Dreiser’s characters are romantics who behave as if the Absolute can be found, immaculately preserved, at the very summit of material power.
We still act that way, even more so. We seem to believe in an Manifest Destiny alright but it has less to do with ruling the world than with a sincere conviction that we can buy our way into Heaven if we just have enough gold. Only here has this complete reversal of nearly all religious theosophy taken deep root, so deep that there are whole sectors of the country where to question it is near blasphemous. As Dreiser foresaw, the symbolic richness of the American Dream has materialized into hard currency.
There are few, if any, American writers who understood the part our passion for money plays in Ameican lives the way Dreiser did. Sinclair Lewis perhaps comes closest but even he never really made the connection between wealth and religion that Dreiser nails to the wall, at least in part through the very outdated stylism that is the biggest criticism of his work.
There is something most critics – including Howe – miss about that style: it’s funny. In Book One, Dreiser uses the now-antiquated language of 19th century literature alright, but as much to make fun of it as because he has, as Howe puts it, “a weakness, all too common among the semieducated, for ‘elegant’ diction and antique rhetoric”. He uses it to establish a tone early on of irony and cutting satire as he describes the theology and pitfalls of Clyde’s early life. He is making fun of the Griffiths, has little use for their rigid piety and small minds. For instance, when describing the mission where Clyde and his family live he lists in their entirety the trite Biblical quotations Mrs Griffiths has chosen to adorn this grubby place : “O God, Thou knowest my foolishness, and my sins are not hid from thee. Psalms 69:5”. He dismisses them with a wave of his hand and a nearly audible raspberry.
These mighty adjurations were as silver and gold plate in a wall of dross.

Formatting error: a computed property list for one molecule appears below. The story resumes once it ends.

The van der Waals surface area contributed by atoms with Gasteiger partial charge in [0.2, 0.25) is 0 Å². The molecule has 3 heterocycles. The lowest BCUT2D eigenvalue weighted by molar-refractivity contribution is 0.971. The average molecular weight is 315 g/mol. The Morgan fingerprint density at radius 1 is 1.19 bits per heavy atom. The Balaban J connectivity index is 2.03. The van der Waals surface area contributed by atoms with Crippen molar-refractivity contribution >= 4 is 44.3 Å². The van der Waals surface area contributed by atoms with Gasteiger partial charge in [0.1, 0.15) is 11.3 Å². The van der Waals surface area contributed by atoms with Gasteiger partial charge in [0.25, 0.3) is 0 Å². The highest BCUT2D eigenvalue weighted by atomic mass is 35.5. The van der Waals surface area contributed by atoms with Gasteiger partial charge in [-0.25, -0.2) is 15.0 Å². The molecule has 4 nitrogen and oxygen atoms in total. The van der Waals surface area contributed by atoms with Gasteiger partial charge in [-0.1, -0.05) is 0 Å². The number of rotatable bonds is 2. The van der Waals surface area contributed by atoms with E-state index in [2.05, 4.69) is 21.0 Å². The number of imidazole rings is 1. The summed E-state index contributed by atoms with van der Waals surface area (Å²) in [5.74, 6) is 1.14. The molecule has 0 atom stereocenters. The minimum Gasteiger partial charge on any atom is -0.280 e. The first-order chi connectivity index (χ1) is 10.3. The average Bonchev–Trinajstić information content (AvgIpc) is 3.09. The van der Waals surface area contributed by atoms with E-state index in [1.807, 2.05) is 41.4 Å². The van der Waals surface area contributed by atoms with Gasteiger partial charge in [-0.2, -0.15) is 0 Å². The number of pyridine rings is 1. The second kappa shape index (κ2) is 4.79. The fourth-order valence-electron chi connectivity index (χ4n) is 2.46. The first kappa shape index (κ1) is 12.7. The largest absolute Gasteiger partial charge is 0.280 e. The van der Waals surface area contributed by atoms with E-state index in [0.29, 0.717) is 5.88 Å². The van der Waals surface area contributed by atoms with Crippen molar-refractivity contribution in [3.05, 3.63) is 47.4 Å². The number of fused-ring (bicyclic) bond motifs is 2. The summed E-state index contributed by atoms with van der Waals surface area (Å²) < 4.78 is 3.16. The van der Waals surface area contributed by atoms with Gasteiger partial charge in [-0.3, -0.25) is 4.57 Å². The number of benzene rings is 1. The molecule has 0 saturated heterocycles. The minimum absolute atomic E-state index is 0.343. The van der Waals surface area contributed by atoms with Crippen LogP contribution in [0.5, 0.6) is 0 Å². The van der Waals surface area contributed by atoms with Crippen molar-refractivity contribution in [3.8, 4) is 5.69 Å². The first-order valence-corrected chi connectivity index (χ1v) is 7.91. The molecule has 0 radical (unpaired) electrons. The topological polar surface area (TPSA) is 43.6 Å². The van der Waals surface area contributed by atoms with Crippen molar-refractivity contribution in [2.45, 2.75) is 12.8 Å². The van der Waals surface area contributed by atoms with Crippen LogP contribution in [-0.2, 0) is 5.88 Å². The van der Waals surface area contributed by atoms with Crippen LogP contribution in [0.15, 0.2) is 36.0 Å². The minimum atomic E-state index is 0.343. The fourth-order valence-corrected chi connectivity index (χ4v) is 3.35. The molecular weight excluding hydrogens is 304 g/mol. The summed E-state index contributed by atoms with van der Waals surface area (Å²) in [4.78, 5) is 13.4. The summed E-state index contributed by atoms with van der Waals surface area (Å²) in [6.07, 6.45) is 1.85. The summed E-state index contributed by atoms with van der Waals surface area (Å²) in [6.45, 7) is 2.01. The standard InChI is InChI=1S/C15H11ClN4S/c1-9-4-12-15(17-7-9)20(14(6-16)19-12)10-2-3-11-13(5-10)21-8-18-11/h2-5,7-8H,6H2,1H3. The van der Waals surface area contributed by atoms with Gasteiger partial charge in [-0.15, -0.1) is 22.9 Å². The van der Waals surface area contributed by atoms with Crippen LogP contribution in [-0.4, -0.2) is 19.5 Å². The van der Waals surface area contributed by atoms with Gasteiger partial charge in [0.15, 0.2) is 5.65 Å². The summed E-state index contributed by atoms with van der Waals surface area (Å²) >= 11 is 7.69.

The irony builds toward a feeling in the reader of the foolishness of all these characters – as their God, s/he can’t be fooled either by their pitiful notions of a “full life” or their sanctimonius “purity of heart” when that heart hides petty jealousies and a pathetic need to be holier than their neighbors. He seems to have an equal disdain for the dull and the charismatic boob. Ordinary insensitivity to the life and beauty around them is a subject of scorn, but it’s a friendly scorn, as if he were saying, “I’ve been there, too friend. I was just as dumb in my day as you’re being now.” This tone ends abruptly with the accident that climaxes the end of the first book. After that, things start to get serious.
But even in the more solemn Book Two, Dreiser is using the florid language of his youth to build a world, modern, yes, but still tied to the era that preceded it by its stuffiness and its immovable class structure. Though the language and grammar are excessively formal throughout the second book, the very opacity of it creates a sort of poetry all its own, the way a terrible, destructive fire is nevertheless beautiful from a safe distance. Though it is a decptive distance – one seems protected from the more flamboyant descriptions at first but in the end, one is drawn into it against one’s will and Clyde’s tragedy becomes ours.
When I was growing up there was much talk about the so-called “Great American Novel” which every fiction writer supposedly burned to create and that Norman Mailer was supposed to be working on every day of his life. Not even Mailer could write a book encompassing as much of the core of American life and beliefs as Dreiser’s An American Tragedy. Its theme are our themes, its characters could come from nowhere else. It is us in almost all our glory, at least the whites. If An American Tragedy isn’t The Great American Novel, the only thing that could be is a work that combined it and Huck Finn. Until that is written, An American Tragedy is the closest we’re going to come.